A research has concluded that the ability of the government to fund core services is being compromised by recent budget developments and reforms.
The research was conducted by the government’s think-tank, the National Research Institute (NRI), and the Australian National University.
The survey team visited 216 schools, and over 140 health facilities across eight provinces, to complete this survey in 2012.
The findings were presented today at the fourth budget forum at NRI.
The report presents international comparisons showing PNG having one of the largest development budgets in the world. It shows that 10 years ago, PNG’s development budget was about one third of all its’ spending.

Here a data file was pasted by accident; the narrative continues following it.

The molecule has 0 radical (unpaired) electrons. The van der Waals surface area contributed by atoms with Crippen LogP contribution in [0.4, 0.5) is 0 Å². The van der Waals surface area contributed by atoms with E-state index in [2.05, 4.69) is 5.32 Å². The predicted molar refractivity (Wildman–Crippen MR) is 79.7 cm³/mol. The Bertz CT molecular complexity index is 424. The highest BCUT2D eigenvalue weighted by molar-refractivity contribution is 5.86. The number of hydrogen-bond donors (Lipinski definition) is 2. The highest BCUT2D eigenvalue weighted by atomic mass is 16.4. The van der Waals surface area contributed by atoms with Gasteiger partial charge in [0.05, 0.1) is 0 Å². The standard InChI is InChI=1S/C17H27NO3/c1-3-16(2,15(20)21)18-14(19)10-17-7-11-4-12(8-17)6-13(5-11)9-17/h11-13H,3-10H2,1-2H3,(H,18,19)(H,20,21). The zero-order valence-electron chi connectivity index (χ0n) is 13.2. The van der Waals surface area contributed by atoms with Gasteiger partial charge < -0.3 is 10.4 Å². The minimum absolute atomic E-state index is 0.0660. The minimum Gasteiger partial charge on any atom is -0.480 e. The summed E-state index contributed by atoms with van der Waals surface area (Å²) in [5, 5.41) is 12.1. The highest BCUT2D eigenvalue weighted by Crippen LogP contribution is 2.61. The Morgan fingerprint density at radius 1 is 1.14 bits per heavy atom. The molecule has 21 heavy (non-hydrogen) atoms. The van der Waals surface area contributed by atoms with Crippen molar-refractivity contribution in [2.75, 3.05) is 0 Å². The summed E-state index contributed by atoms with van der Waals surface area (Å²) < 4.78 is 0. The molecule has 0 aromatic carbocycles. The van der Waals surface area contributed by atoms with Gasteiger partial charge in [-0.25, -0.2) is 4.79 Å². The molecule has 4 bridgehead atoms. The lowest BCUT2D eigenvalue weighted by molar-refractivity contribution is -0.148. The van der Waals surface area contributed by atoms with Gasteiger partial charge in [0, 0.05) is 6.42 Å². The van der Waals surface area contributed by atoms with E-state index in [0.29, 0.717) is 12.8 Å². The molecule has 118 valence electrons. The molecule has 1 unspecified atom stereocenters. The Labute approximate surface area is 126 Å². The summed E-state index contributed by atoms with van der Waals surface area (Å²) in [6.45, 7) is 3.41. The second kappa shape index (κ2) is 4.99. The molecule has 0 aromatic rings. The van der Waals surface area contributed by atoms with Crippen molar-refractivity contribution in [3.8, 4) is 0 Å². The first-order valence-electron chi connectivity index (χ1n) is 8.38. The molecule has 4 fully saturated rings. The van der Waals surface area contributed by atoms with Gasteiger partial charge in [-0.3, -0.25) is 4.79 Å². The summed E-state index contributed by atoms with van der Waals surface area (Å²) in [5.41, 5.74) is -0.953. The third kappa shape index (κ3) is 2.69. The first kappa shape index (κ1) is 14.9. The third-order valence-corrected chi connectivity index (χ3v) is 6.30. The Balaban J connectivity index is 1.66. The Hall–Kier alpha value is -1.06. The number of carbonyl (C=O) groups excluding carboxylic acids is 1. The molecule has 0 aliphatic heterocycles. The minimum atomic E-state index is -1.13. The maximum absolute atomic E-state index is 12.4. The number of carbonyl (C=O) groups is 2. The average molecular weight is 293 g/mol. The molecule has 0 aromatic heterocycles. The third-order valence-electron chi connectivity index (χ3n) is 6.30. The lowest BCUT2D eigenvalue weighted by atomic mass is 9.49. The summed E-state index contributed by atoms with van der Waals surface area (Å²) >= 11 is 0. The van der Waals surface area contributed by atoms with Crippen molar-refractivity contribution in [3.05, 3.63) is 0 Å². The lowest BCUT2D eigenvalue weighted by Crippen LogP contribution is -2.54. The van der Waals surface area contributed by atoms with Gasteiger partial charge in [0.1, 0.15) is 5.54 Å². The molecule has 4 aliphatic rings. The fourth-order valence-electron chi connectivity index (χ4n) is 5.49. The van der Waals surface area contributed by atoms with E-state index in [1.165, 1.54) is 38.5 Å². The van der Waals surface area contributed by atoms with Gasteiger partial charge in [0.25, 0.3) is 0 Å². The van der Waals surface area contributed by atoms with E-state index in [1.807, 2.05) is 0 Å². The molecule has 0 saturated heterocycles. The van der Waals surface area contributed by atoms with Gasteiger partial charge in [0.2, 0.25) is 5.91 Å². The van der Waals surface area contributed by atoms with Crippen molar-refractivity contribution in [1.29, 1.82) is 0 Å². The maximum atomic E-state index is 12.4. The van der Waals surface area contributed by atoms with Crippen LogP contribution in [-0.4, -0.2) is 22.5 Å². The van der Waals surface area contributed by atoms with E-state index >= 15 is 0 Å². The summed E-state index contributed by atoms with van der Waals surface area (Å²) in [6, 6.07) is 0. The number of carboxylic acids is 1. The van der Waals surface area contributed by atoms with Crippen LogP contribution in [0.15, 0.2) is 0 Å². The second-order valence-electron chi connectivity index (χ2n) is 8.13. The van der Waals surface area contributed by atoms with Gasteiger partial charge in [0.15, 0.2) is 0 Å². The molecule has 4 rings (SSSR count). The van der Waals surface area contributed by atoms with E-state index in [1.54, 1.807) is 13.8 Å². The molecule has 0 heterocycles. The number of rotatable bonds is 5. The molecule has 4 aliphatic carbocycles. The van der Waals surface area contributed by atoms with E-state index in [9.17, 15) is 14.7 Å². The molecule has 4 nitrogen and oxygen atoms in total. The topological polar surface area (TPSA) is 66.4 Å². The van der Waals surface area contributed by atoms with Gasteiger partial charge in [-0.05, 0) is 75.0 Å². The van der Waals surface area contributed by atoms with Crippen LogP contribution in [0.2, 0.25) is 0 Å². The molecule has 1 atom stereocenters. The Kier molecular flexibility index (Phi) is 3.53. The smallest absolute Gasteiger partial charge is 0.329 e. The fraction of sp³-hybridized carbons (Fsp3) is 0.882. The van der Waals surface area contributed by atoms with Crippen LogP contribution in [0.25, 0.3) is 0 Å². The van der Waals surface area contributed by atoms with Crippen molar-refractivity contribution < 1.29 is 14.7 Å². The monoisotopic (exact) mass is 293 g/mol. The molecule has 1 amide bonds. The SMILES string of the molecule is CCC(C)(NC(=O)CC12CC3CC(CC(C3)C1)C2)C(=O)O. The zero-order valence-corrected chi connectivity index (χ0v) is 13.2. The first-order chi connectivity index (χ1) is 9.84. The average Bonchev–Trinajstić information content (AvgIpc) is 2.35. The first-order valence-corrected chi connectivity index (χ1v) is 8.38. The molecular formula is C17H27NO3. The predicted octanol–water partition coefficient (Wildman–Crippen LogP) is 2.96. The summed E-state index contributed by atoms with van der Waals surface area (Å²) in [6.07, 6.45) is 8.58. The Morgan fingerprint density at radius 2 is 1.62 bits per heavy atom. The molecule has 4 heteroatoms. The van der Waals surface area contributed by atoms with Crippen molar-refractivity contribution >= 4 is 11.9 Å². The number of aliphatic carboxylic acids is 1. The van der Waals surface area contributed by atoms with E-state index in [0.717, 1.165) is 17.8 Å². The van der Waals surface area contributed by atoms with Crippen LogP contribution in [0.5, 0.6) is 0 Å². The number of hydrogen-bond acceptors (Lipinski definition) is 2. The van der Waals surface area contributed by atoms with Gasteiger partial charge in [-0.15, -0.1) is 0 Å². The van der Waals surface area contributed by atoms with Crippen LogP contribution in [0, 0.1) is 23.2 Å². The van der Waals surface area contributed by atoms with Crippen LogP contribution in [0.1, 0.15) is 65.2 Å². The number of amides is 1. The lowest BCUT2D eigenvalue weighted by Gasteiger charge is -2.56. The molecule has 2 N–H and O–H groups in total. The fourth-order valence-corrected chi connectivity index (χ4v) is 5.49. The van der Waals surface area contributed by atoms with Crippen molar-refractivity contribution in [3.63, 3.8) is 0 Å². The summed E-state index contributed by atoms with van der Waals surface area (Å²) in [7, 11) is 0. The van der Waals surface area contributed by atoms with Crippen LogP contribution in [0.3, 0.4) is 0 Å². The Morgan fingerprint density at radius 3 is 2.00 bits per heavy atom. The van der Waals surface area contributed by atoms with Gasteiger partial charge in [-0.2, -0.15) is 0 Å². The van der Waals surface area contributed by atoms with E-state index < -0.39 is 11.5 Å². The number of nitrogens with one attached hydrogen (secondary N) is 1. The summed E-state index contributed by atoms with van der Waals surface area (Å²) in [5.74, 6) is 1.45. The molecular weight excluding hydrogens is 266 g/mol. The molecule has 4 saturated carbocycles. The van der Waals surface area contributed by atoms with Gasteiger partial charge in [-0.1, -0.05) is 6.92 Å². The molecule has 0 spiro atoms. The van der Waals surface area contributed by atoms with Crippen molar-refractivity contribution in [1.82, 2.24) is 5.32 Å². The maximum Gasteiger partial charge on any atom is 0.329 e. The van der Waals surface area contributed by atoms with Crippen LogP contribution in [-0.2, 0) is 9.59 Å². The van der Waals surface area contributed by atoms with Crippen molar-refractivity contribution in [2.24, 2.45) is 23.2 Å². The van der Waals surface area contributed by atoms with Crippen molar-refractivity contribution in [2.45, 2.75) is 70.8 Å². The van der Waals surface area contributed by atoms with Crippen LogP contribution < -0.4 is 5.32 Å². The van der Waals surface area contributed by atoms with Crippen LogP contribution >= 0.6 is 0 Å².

However, this year, that figure almost reached 50% despite reports of 2013 final expenditure figures showing that the government was unable to spend its entire development budget.
Meanwhile, the research found that prioritising the development budget is leading to the underfunding of front-line services which require recurrent funding. Executive Director of The Institute of National Affairs, Paul Barker, said the budget needs to focus on capacity building.
He said that in many cases, budget allocations are made to projects which are not of relevance to the nation.
Mr. Barker said accountability should be practised starting with government departments for effective service delivery. The survey recommended for the budget planners to rebalance the development and recurrent services delivery budget.
It recommends that the government’s first priority should be to protect and fully fund existing frontline service delivery commitments to ensure government agencies are fully funded and maintained.
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